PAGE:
contentious interpersonal political interactions

In her dissertation, Professor Settle explored the relationship between a person's innate sensitivity to social stress, the degree of contention in his or her political environment, and voter turnout. Moving forward, this research has evolved into the NSF-funded Contentious Interpersonal Political Interactions Project. You can read a summary of the overaching project here. Students who are part of the Lab Experiments Team are currently working on a variety of studies that identify the mechanisms driving social disengagement from politics, which people are most susceptible to social stress in the political sphere, and which situations generate the most pressure toward political disengagement. We are working to implement psychophysiological measurement techniques to better assess emotional reactions to contentious political experiences. In future work, we also hope to incorporate genetic and hormonal data collection into our studies. Research assistants in this group are involved in writing literature reviews, designing new experiments, executing lab and survey experiments, and analyzing psychophysiological data.

social media and political discourse

In the past 15 years, two empirical realities have dramatically changed the day-to-day experience of politics: the effect of increasing levels of political polarization on the way citizens view other actors in the political system and the proliferation of the avenues for social interaction about politics, due largely to the development of the Internet and social media. The compound effect of increased social interaction in a more polarized political environment implies that people are more likely to encounter extreme views, information about the political beliefs of their social connections, and demands to voice their own political opinions.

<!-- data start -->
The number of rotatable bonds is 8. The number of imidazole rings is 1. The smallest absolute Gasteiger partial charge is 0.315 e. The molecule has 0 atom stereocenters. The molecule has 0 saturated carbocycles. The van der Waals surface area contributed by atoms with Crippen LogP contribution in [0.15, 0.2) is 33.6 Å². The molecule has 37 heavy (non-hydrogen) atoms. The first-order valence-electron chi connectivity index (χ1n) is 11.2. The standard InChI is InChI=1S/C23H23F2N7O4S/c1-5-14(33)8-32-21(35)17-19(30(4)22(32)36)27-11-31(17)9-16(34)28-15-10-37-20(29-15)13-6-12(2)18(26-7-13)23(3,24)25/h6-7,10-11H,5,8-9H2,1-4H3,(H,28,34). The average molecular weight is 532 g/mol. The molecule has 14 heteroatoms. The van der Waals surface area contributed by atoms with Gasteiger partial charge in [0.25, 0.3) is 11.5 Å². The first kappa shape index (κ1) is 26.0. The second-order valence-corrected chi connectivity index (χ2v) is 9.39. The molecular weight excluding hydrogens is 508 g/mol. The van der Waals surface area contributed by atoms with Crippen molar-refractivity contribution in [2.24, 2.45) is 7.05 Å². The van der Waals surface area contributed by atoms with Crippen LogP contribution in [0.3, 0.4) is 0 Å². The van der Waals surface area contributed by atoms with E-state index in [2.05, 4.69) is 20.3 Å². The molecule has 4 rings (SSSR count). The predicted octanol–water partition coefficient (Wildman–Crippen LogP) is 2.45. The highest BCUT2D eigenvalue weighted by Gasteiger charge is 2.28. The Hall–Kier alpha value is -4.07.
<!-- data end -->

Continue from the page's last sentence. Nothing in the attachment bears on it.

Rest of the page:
Two teams of research assistants are involved in this project.
The Online Political Discussion Team reviews literature and designs studies testing how to map our theories of political behavior to the domain of behavior on online social media. They are currently designing survey experiments to explore questions related to influences on evaluations of our online political discussion partners. The Media and Public Opinion Team is exploring the connections between the traditional media, social media, and public opinion on the Patient Protection and Affordable Care Act (or "Obamacare.") The larger project has three components:   1. Analyzing variation in the content and tone of newspaper coverage of the reform; 2. Characterizing the variation between states in online social media discourse during the summer of 2009; and 3. Exploring the role of sarcasm in the online social media discourse of Obamacare

To read more about the research using online social media that Professor Settle has done with her colleagues, see:

Facebook Voting
Emotional Discussion
Quantifying Politics
Inferring Friendship Ties

fostering research opportunities for undergraduates

Research assistants in the Lab Experiments Team are responsible for coordinating the Omnibus Project, with support from the Government Department, the Charles Center and the Social Science Research Methods Center. The project centralizes the recruitment and management of participants for experimental and survey-based research projects. Both faculty and students are eligible to submit projects for inclusion. For more information, see the official Omnibus Project webpage. 

Professor Settle also conducts a workshop on using the free statistical analysis program R. You can find the resources for her workshop here

Several students in the SNaPP lab are also working on independent projects and honors theses. Working in the SNaPP Lab is a great way to get experience conducting research to prepare you to conduct your own project. If you are interested in political behavior---and specifically in the role of innate dispositions, social networks, or social media to influence political behavior---you should consider getting involved in the lab. While previous SNaPP Lab experience is not a strict pre-requisite for Professor Settle to agree to oversee your project, it greatly increases the likelihood.